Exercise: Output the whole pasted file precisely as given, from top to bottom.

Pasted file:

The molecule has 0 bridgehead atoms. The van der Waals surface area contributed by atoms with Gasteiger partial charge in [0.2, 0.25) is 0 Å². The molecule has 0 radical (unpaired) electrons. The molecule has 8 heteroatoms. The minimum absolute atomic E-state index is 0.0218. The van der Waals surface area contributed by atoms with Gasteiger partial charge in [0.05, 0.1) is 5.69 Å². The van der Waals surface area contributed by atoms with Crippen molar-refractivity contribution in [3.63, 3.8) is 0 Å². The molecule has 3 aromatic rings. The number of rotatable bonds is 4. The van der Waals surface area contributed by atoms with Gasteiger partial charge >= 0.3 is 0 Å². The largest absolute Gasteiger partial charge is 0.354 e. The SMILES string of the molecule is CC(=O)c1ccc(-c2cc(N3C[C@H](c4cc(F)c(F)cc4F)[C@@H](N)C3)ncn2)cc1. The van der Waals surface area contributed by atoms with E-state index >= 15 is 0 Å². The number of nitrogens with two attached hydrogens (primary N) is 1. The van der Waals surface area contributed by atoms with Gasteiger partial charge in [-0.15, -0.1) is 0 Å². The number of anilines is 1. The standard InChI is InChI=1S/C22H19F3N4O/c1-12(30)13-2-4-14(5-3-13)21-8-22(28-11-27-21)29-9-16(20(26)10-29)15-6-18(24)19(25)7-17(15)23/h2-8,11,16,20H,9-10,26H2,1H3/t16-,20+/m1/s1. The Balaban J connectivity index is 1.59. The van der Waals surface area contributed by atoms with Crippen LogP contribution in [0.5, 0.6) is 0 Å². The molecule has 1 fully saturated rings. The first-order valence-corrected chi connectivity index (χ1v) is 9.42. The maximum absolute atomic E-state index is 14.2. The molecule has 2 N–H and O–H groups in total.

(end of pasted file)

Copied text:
The molecule has 0 bridgehead atoms. The van der Waals surface area contributed by atoms with Gasteiger partial charge in [0.2, 0.25) is 0 Å². The molecule has 0 radical (unpaired) electrons. The molecule has 8 heteroatoms. The minimum absolute atomic E-state index is 0.0218. The van der Waals surface area contributed by atoms with Gasteiger partial charge in [0.05, 0.1) is 5.69 Å². The van der Waals surface area contributed by atoms with Crippen molar-refractivity contribution in [3.63, 3.8) is 0 Å². The molecule has 3 aromatic rings. The number of rotatable bonds is 4. The van der Waals surface area contributed by atoms with Gasteiger partial charge >= 0.3 is 0 Å². The largest absolute Gasteiger partial charge is 0.354 e. The SMILES string of the molecule is CC(=O)c1ccc(-c2cc(N3C[C@H](c4cc(F)c(F)cc4F)[C@@H](N)C3)ncn2)cc1. The van der Waals surface area contributed by atoms with E-state index >= 15 is 0 Å². The number of nitrogens with two attached hydrogens (primary N) is 1. The van der Waals surface area contributed by atoms with Gasteiger partial charge in [-0.15, -0.1) is 0 Å². The number of anilines is 1. The standard InChI is InChI=1S/C22H19F3N4O/c1-12(30)13-2-4-14(5-3-13)21-8-22(28-11-27-21)29-9-16(20(26)10-29)15-6-18(24)19(25)7-17(15)23/h2-8,11,16,20H,9-10,26H2,1H3/t16-,20+/m1/s1. The Balaban J connectivity index is 1.59. The van der Waals surface area contributed by atoms with Crippen LogP contribution in [0.5, 0.6) is 0 Å². The molecule has 1 fully saturated rings. The first-order valence-corrected chi connectivity index (χ1v) is 9.42. The maximum absolute atomic E-state index is 14.2. The molecule has 2 N–H and O–H groups in total.